Texas state Sen. John Carona (pictured) has introduced legislation that would allow building owners to use private sector financing for water conservation and energy-efficiency improvements through long-term loans paid with voluntary property assessments.
The proposed bill, the Property Assessed Clean Energy Act, would update an existing Texas law to include water conservation and would authorize municipalities and counties to use property assessments as an economic development tool, reported Fierce Energy. The bill was referred Wednesday to the legislature’s Intergovernmental Relations committee, according to Carona’s office.
Property Assessed Clean Energy, or PACE, is a financing program that provides a secure repayment system that allow private lenders to extend credit for water and energy efficient improvements.
Last year, 14 counties and 126 cities in California launched CaliforniaFIRST, the nation’s largest finance program for green building upgrades that uses the PACE financing model. In 2011 Richard Branson’s Carbon War Room launched PACE Commercial Consortium, a project in partnership with Lockheed Martin, Barclays Capital, Energi, HannoverRe and Ygrene Energy Fund, aimed at pumping $550 million into retrofitting green building technology in Miami-Dade County, Fla., and $100 million into projects in Sacramento, Calif.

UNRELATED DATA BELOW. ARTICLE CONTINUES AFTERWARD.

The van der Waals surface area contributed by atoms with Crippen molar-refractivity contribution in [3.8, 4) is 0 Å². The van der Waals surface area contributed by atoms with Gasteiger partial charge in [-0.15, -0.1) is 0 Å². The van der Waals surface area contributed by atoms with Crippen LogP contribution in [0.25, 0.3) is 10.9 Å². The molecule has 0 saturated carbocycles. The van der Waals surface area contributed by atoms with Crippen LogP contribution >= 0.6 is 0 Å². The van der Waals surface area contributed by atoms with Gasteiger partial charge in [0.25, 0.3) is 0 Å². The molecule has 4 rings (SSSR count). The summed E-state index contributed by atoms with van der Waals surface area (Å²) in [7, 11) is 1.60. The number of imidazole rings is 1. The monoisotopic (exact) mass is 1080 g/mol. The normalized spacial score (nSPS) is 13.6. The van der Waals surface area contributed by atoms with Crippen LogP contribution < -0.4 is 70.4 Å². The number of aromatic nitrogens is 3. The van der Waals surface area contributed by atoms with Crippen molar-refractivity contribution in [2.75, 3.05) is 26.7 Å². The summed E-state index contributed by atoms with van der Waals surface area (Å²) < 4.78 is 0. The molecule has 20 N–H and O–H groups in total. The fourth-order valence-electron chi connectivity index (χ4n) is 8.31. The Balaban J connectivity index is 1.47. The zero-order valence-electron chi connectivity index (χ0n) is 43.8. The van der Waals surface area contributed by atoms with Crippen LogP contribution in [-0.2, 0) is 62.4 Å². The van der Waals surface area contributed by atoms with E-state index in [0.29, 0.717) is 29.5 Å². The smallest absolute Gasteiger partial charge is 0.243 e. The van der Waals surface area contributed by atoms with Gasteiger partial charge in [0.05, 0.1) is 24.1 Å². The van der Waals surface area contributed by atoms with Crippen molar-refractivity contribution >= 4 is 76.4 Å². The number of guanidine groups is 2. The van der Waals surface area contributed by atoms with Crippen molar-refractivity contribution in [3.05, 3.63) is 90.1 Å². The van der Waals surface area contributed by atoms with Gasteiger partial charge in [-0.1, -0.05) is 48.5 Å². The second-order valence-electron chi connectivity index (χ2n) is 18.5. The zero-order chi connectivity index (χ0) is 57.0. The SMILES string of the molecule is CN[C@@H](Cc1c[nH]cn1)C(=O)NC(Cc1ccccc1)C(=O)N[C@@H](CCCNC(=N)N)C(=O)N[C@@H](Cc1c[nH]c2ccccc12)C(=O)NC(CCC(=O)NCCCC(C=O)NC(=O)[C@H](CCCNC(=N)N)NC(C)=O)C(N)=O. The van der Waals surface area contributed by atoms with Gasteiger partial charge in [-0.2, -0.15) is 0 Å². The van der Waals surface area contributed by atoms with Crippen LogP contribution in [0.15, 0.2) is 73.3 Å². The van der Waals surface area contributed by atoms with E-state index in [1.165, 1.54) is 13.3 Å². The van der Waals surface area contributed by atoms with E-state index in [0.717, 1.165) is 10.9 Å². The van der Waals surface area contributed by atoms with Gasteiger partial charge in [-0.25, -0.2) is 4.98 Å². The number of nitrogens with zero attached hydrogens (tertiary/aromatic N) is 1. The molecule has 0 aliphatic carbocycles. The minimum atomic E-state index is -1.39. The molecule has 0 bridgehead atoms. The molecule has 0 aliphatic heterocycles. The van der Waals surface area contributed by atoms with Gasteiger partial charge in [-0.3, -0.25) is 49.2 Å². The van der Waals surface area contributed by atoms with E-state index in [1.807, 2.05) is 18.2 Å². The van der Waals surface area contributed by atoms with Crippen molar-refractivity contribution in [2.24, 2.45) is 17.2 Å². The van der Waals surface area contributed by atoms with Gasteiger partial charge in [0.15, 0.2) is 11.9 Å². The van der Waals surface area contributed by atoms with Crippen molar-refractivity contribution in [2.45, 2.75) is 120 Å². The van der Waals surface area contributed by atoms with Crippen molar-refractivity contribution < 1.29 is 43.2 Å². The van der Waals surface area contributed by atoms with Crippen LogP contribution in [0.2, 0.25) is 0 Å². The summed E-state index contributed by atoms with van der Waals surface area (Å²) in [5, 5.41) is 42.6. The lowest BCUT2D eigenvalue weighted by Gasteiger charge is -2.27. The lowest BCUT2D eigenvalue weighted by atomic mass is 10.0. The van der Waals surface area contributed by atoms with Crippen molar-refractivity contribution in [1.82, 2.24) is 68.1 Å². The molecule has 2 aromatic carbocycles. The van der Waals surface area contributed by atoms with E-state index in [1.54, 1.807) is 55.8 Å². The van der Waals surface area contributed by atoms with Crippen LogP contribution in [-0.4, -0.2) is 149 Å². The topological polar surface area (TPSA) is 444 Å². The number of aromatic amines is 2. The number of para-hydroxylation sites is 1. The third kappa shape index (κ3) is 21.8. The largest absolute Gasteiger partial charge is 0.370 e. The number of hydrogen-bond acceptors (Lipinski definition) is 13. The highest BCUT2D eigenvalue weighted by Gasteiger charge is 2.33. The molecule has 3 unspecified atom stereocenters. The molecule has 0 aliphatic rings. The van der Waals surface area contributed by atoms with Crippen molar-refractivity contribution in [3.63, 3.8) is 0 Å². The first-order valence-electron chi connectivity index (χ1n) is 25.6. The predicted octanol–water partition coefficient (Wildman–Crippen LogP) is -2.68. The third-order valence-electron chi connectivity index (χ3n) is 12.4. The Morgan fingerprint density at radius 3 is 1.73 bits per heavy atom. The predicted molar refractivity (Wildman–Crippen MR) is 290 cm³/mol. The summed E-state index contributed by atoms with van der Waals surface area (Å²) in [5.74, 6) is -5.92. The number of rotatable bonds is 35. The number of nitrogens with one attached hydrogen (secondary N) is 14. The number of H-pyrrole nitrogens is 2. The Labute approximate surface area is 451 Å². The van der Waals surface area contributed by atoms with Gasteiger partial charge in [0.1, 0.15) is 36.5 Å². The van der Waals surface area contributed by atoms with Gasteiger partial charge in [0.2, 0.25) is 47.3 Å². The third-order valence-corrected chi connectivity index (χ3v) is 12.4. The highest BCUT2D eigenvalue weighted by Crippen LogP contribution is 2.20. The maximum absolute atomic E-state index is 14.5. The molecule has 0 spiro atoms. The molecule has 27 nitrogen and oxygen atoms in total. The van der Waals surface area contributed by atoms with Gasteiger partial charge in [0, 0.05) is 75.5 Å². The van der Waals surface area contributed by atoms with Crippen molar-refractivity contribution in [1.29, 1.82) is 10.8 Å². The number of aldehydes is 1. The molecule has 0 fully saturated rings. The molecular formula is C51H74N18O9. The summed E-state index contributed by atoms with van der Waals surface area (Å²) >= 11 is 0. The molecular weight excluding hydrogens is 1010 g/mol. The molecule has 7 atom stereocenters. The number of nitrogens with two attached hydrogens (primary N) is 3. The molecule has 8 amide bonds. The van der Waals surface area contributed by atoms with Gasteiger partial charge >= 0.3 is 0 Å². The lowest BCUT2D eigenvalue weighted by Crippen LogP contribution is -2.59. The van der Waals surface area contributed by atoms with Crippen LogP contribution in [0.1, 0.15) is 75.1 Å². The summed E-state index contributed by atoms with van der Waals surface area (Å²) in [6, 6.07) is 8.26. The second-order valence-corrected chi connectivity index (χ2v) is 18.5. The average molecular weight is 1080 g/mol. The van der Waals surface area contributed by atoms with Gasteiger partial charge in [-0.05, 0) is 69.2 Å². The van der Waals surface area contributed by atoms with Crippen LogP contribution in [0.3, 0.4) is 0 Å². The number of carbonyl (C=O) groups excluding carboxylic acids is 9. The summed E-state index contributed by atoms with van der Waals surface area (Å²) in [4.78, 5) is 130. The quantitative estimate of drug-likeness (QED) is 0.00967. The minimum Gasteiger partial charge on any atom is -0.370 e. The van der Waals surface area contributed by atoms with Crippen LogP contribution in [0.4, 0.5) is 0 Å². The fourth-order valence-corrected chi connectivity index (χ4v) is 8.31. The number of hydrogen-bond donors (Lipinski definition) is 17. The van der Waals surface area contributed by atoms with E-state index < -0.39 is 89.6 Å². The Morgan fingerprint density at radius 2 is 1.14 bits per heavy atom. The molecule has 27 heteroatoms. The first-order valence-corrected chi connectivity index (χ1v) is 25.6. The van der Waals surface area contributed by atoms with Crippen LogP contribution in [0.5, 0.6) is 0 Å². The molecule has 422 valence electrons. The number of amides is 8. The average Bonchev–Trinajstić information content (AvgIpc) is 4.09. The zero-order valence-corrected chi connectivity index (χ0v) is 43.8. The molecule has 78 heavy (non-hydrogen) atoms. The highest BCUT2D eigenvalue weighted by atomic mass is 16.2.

Meanwhile in the UK, lobby group Waterwise has warned that methodology published last month by the Water Services Regulation Authority, or Ofwat, could hurt water efficiency efforts.
The regulator said it would use a cost-to-serve calculation to set retail controls, reported Utility Week. Water efficiency will be factored into the calculation. However, costs will be allocated to the retail side of the business. Waterwise argued many of the benefits are on the wholesale side. The separation of retail and wholesale price controls could make it harder to deliver water efficiency, according to Waterwise and industry group Water UK.
Ofwat has disputed the claims. A regulator spokeswoman said there “appears to be confusion among stakeholders” about how to recover the costs of water efficiency investments from the wholesale business and will hold workshops to provide clarity on the policy, reported Utility Week.